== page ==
AMPED UP ANTS

Ants were given dopamine, and their productivity improved

Party ant.
Party ant.
Image: Reuters/Juan Carlos Ulate
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Ants are determined creatures, fiercely loyal to the wellbeing of their colonies, and committed to serving their queen. For the vast majority, their marching orders are simple: Forage for food to feed the masses.

But not all ants like to forage in the same conditions. In Arizona, for instance, some colonies of red-harvester ants tend to forage in dry weather. Others wait for it to get more humid. Curious researchers wanted to know if brain chemistry had anything to do with this difference and if ants could be motivated to forage in other conditions. So they gave the ants dopamine.

Dopamine is a compound associated with motivation.In humans, dopamine has been cheekily referred to as “the Kim Kardashian of neurotransmitters,” as it’s often associated with stories about sex, drugs, and partying. But that understates its importance.

With this in mind, researchers picked nine ant colonies in Arizona and gave some of the ants dopamine while leaving the others alone.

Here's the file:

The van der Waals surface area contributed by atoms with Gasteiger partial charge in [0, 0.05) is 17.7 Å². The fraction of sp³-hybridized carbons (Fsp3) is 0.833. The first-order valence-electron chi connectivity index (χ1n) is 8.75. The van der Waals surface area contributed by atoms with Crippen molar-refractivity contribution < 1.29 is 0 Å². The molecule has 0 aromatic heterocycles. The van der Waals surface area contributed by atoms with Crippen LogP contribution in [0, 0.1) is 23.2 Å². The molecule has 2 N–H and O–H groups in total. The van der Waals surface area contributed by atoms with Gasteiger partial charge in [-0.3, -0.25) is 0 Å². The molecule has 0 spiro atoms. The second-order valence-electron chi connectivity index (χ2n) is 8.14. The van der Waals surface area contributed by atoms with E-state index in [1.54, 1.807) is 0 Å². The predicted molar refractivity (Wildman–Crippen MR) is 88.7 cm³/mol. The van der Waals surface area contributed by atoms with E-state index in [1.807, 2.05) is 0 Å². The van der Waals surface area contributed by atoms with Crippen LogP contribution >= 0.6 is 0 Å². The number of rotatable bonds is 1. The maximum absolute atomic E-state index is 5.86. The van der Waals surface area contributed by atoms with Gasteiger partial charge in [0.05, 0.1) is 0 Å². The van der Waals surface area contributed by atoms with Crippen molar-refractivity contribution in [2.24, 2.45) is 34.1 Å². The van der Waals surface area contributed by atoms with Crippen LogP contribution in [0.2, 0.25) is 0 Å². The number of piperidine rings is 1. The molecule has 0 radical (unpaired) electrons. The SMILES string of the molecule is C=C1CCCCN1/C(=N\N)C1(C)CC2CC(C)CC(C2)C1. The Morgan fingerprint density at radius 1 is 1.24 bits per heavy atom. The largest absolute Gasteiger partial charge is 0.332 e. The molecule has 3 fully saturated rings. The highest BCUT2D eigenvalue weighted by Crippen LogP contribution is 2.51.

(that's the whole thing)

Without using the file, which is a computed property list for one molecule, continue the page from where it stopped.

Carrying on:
“I would go out to a colony and collect foraging ants just after they had left the nest,” one of the researchers explained in a statement. “Then I would drive them back to the lab, put them on ice to slow them down, and paint their heads so I would know to which group they belonged. Then I would drop the dopamine or control solution into their mouths and take them back to their colonies.”

What they found, as detailed in a new study published in the journal Science, was that the ants who were given dopamine were more productive, leaving the nest to forage more than the ants who were given the control substance. This adds a new layer of understanding as to how the evolution of ant-colony behavior is impacted by how the brain responds to environmental and genetic circumstance.

It’s an interesting study because there’s still a good deal of mystery around exactly what dopamine does inside animal brains. In another study, researchers hypothesized that dopamine is one of the chemicals that gave humans an evolutionary edge over other primates because it may have promoted more cooperation.